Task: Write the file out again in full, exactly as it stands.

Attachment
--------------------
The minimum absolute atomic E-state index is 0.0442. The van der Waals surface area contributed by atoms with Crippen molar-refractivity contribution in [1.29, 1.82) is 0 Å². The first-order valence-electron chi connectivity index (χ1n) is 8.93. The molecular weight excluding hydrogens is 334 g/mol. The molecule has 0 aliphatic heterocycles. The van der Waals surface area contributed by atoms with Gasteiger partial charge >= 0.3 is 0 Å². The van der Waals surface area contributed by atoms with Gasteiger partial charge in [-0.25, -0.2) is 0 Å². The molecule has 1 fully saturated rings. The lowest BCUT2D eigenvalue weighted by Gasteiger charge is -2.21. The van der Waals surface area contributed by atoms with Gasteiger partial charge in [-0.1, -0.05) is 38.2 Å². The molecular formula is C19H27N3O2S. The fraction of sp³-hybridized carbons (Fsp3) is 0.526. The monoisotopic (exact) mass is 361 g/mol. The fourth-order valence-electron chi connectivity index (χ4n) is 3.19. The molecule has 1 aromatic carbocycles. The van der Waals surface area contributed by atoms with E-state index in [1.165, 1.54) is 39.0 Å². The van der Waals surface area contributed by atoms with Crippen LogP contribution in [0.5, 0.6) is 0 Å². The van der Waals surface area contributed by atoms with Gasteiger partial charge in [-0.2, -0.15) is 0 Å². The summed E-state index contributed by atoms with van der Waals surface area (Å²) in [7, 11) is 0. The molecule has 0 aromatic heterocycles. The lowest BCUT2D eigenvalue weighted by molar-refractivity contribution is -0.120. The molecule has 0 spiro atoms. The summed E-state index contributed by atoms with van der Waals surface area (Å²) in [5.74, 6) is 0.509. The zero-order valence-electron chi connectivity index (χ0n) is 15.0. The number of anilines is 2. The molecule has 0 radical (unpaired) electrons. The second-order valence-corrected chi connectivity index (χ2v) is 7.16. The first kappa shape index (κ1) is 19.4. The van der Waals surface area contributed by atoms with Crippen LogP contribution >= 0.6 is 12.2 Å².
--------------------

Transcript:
The minimum absolute atomic E-state index is 0.0442. The van der Waals surface area contributed by atoms with Crippen molar-refractivity contribution in [1.29, 1.82) is 0 Å². The first-order valence-electron chi connectivity index (χ1n) is 8.93. The molecular weight excluding hydrogens is 334 g/mol. The molecule has 0 aliphatic heterocycles. The van der Waals surface area contributed by atoms with Gasteiger partial charge >= 0.3 is 0 Å². The van der Waals surface area contributed by atoms with Gasteiger partial charge in [-0.25, -0.2) is 0 Å². The molecule has 1 fully saturated rings. The lowest BCUT2D eigenvalue weighted by Gasteiger charge is -2.21. The van der Waals surface area contributed by atoms with Gasteiger partial charge in [-0.1, -0.05) is 38.2 Å². The molecular formula is C19H27N3O2S. The fraction of sp³-hybridized carbons (Fsp3) is 0.526. The monoisotopic (exact) mass is 361 g/mol. The fourth-order valence-electron chi connectivity index (χ4n) is 3.19. The molecule has 1 aromatic carbocycles. The van der Waals surface area contributed by atoms with E-state index in [1.165, 1.54) is 39.0 Å². The van der Waals surface area contributed by atoms with Crippen LogP contribution in [0.5, 0.6) is 0 Å². The van der Waals surface area contributed by atoms with Gasteiger partial charge in [-0.2, -0.15) is 0 Å². The summed E-state index contributed by atoms with van der Waals surface area (Å²) in [7, 11) is 0. The molecule has 0 aromatic heterocycles. The lowest BCUT2D eigenvalue weighted by molar-refractivity contribution is -0.120. The molecule has 0 spiro atoms. The summed E-state index contributed by atoms with van der Waals surface area (Å²) in [5.74, 6) is 0.509. The zero-order valence-electron chi connectivity index (χ0n) is 15.0. The number of anilines is 2. The molecule has 0 radical (unpaired) electrons. The second-order valence-corrected chi connectivity index (χ2v) is 7.16. The first kappa shape index (κ1) is 19.4. The van der Waals surface area contributed by atoms with Crippen LogP contribution >= 0.6 is 12.2 Å².